Plans for social care funding reform are expected to be announced as soon as tomorrow, according to press reports.
The Government has come under pressure from within its party and from the opposition over reported plans to increase National Insurance to pay for reform, however.
Tory MP Marcus Fysh told the Sunday Telegraph: “I don’t think they should use National Insurance contributions, I think that’s a regressive way of doing it.
“I would rather do it in a straightforward and honest fashion and put it on taxation.”
Similarly, the Labour Party and unions voiced their opposition to an increase in National Insurance.
Shadow Foreign Secretary Lisa Nandy told the BBC that the “burden of the social care crisis” shouldn’t fall on “supermarket workers and delivery drivers”, while Labour leader Sir Keir Starmer is facing pressure to back an increase in capital gains tax to pay for the reform.
Rachel Harrison, GMB National Officer said: “We all know our crumbling social care system desperately needs more cash.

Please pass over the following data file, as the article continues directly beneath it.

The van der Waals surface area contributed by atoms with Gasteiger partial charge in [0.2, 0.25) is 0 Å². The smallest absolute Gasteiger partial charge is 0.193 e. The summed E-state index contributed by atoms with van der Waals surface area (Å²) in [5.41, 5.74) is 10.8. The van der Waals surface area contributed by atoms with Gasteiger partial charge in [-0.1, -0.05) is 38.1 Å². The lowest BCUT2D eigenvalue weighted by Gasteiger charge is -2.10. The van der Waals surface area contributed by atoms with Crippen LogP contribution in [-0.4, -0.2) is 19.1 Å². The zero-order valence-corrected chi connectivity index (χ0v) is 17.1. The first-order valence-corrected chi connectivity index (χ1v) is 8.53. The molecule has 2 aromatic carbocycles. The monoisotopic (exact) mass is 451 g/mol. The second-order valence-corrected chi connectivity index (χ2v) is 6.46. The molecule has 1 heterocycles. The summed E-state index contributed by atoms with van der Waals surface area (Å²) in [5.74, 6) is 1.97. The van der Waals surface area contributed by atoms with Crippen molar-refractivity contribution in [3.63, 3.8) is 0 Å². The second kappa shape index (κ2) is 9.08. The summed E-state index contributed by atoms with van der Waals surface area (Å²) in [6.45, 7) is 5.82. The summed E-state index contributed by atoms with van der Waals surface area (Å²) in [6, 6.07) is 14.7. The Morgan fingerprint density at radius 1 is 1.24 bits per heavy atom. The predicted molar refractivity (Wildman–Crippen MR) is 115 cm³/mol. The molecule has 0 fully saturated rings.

“But raising regressive national insurance – which takes money from the pockets of the lowest paid workers, is not the way to do it.
“However the cash is raised, a portion of it must be ring fenced cash to improve the pay, terms and conditions of workers across social care to reflect the skilled and valued job they do.
“The largely women workforce in social care deserve no less than the average UK wage, £15 an hour. Government and employers must make this a priority.”
Stewart Stretton-Hill, Tax, Trusts and Estates senior associate at Irwin Mitchell, said increasing National Insurance was “a spectacularly unpopular method to raise the staggering sums needed to reform social care”.
The senior associate said it would break a Conservative Party manifesto commitment and was likely to affect most those low earners who found it hardest to save for later life.
Stewart said it appeared a large proportion of the funds may be used to support the NHS, making the free care cap too high for most to afford.
He suggested the proposal put forward in a Irwin Mitchell report in February 2020 of expanding existing automatic pension enrolment with tax incentives could provide a long-terms savings scheme accessible at the point of care need.